I looked back at the photo prompt Sunday night, glad I had left it alone. I want to push myself to write like I want to push myself to get through the grief – I’ve never been known for my patience. I’m not ready. I’m learning to be okay with that, to give myself permission to breathe. Sometimes even that hurts too much.

*Actually, my favorite part of this video is the (probably drunken) man dancing in front of me. 😀

15 thoughts on “The Picture of Grief

  1. I haven’t been as faithful to Friday Fictioneers as I’d like to…life seems to get in the way. So I’m very sorry not to have known about your sister’s passing. Just wanted to let you know that this post was well worth the visit. Learning from others is a God-send. With this piece you’ve taught me to reflect on what it is to be mortal…and human…and what lies between and beyond. hugs for all this…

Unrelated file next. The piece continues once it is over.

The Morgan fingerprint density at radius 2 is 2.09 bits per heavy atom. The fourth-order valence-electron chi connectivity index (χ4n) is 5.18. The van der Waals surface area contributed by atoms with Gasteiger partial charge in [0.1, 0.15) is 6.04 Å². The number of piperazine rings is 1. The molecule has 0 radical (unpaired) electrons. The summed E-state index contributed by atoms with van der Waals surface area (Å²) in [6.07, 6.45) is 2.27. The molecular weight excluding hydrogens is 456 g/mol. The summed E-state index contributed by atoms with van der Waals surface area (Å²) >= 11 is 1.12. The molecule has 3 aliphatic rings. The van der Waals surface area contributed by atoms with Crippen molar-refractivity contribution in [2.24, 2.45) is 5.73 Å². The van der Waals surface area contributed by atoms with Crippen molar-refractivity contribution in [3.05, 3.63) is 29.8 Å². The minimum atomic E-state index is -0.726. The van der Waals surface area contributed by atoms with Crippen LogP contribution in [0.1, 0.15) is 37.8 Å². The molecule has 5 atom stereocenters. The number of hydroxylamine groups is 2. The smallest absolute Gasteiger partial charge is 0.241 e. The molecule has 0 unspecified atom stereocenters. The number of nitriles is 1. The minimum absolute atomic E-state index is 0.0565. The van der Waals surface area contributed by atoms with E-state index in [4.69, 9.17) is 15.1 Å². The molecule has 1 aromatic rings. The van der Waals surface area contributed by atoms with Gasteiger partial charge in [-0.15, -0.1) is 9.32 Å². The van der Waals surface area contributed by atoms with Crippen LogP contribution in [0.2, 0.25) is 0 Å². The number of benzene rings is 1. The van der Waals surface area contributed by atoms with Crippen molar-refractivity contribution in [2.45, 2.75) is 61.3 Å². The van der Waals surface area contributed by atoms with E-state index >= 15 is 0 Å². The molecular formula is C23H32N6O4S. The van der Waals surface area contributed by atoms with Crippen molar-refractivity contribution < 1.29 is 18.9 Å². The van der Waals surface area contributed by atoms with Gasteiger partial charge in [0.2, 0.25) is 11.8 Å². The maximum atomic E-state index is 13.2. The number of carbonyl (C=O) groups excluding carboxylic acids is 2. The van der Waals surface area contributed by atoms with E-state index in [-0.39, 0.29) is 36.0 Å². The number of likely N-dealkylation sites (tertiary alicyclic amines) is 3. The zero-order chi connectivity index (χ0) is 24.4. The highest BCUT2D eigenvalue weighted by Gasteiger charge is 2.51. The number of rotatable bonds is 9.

2. No amount of words can express my condolence for your loss. Clearly, you’ve got a lot on your plate right now, and I believe you’re doing the right thing by taking time to nurture your heart. The grieving process isn’t something that can be forced, but it also isn’t as clear-cut as we’d like it to be. I wish I could share more substantial advice, but you seem to have a better grasp on dealing with loss than I do. I just wanted to let you know I admire your strength and am praying for your recovery.


  3. In addition to being trained as grief counselor, and working at hospice, I have had a LOT of grieving to manage, in my own life. Grief is unique to each person, but one thing I am sure of: grief can not be rushed. It can not be pushed or ignored. Allow it in, and it will find a gentle place to rest. Fight it, and it will only shove harder to be expressed. Metaphors aside, I hope you find some peace… with your grief, your loss, and the time it will take to lovingly make peace with your loss. Sending you sincere, loving thoughts.